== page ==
A Zip Through History


At the same time the debate, which has never been resolved, became intense in the 1790’s over the problem of whether the post office was a business or a service. Should the profitable areas underwrite the cost of service for a thin population scattered over a vast terrain of mountains, wilderness, rivers, and swamps? Our greatest statesmen—notably Washington and Madison, Calhoun and Clay—have said clearly that the post.office is necessary for an informed citizenry. Most, but not all, postmasters general have said so. Congress has said so but then had second thoughts when it was necessary to pass supplementary appropriations bills to cover deficits; and brave men have flinched at the cost of providing mail service for such outposts of civilization as Weeping Water, Nebraska; Towanda, Kansas; and French Bar, Montana.

Adam Smith and many later economic theorists supported the fiscal principle of the post office as a source of revenue. “The post-office,” Smith wrote in The Wealth of Nations , “is properly a mercantile project. The Government advances the expence … and is repaid with a large profit by the duties upon what is carried.” But there were other pressures at work. Congressmen, especially from the newer states, clamored for more post roads in their districts, and the post rider’s portmanteau, stuffed with letters and newspapers, became a visible symbol of national unity. “Let us conquer space,” said Calhoun in 1817; “it is thus that a citizen of the West will read the news of Boston still moist from the press. The mail and the press are the nerves of the body politic.” So Congress authorized the extension of the post roads with enthusiasm, leaving it to the postmaster general to pay for them as best he could.

The theory of political pragmatists that “to the victor belongs the spoils,” while not the invention of Andrew Jackson, was eminently congenial to his conception of politics—a game of rewards for loyalty and punishment for opposition. President Jackson’s postmaster general, John McLean of Ohio, an able administrator, protested that if political action in government employees was wrong, then those who worked for Jackson in the election of 1828 as well as those who had supported John Quincy Adams should be dismissed.

“To this General Jackson at first made no reply,” as Ben: Perley Poore, author and newspaper correspondent, told the story in his Reminiscences , “but rose from his seat, puffing away at his pipe; and after walking up and down the floor two or three times, he stopped in front of his rebellious Postmaster-General, and said, ‘Mr. McLean, will you accept a seat upon the bench of the Supreme Court?’ ” He did, and thus many subordinates in the Post Office Department, including old Revolutionary soldiers, made room for successors with good Jacksonian credentials. A newspaperman who was unceremoniously turned out of his local postmastership wrote: “The editor did not wish that General Jackson should be President; so General Jackson did not choose that the editor should be postmaster. The general succeeded in his wishes and the editor did not, and the account is closed.”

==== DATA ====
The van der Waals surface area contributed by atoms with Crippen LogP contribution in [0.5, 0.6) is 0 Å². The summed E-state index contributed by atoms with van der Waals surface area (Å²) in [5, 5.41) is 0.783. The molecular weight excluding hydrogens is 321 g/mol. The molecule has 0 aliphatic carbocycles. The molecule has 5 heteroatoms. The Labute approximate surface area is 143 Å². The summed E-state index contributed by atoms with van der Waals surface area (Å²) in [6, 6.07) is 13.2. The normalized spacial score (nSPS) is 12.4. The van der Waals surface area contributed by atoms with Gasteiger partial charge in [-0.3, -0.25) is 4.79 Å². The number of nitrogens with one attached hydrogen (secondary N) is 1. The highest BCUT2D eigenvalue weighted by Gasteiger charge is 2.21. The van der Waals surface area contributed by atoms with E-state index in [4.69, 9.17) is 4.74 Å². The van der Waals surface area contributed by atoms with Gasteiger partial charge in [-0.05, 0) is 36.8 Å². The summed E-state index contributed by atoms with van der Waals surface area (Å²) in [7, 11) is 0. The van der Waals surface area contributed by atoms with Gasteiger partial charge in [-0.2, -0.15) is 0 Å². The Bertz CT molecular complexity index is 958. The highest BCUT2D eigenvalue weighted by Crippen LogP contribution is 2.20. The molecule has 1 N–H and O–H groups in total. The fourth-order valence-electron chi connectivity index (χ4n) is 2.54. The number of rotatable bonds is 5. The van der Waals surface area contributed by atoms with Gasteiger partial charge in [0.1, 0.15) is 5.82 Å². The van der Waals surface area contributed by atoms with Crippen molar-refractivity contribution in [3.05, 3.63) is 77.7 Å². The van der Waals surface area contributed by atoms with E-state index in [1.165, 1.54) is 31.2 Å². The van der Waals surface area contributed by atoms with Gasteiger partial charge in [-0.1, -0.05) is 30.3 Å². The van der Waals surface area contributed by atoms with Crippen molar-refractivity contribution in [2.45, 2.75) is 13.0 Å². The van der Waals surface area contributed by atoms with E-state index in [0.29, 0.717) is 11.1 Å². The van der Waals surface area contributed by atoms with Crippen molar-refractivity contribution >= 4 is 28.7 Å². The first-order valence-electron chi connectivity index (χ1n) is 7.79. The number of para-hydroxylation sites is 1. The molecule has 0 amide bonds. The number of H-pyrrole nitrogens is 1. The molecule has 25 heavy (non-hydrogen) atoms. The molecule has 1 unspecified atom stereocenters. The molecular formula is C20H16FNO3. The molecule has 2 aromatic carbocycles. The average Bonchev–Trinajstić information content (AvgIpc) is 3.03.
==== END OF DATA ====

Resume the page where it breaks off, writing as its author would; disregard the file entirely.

William Henry Harrison, the aging hero of Tippecanoe, in his one month of power before he died in office, tried to stand against the multitude of hungry Whig politicians that swarmed into Washington “with racoon-tails in their hats and packages of recommendations in their pockets,” as Poore described the scene. Whigs and high-toned Federalists, National Republicans and strict constructionists, bank and antibank men—all preached Union for the sake of Union. But what they meant was “for the sake of the office.” From that time on, the Post Office Department was more politicized than any other agency of government. The politicians found that the system provided party workers at government expense. Thus, indirectly, the government underwrote the two-party system, and through the liberal use of the franking privilege the post office carried part of the costs of those in power. This was true of other government agencies, but no other had as many employees as conveniently deployed throughout the nation as the post office. And thus it was that the postmaster general became the President’s arch politician and every crossroads postmaster a postmaster-politician. The Postal Reorganization Act of 1970, of which more later, represented a new move on the part of Congress toward breaking up this traditional pattern.


The theme of post-office patronage has enriched our native humor with a memorable comic character—the man in search of a local postmastership. In an imaginary interview with Lincoln as President-elect “at his humstid in Springfield” the humorist Artemus Ward wrote of Lincoln’s parlor being so filled with importunate place-seekers that one patriot from Michigan slid down the chimney into the fireplace, brushed the soot out of his eyes, and yelled: “Don’t make eny pintment at the Spunkville postofiss till you’ve read my papers. All the respectful men in our town is signers to that there dockyment!” In similar vein David Ross Locke created the character of Petroleum Vesuvius Nasby, his orthographic atrocities patterned after the style popularized by Ward. Nasby was an illiterate country preacher, both foolish and corrupt, whose prose took the form of “letters” purporting to originate in “Confedrit x Roads wich is in the Stait uv Kentucky.” In one of his communications Nasby has just received what he terms his Reward of Virtue: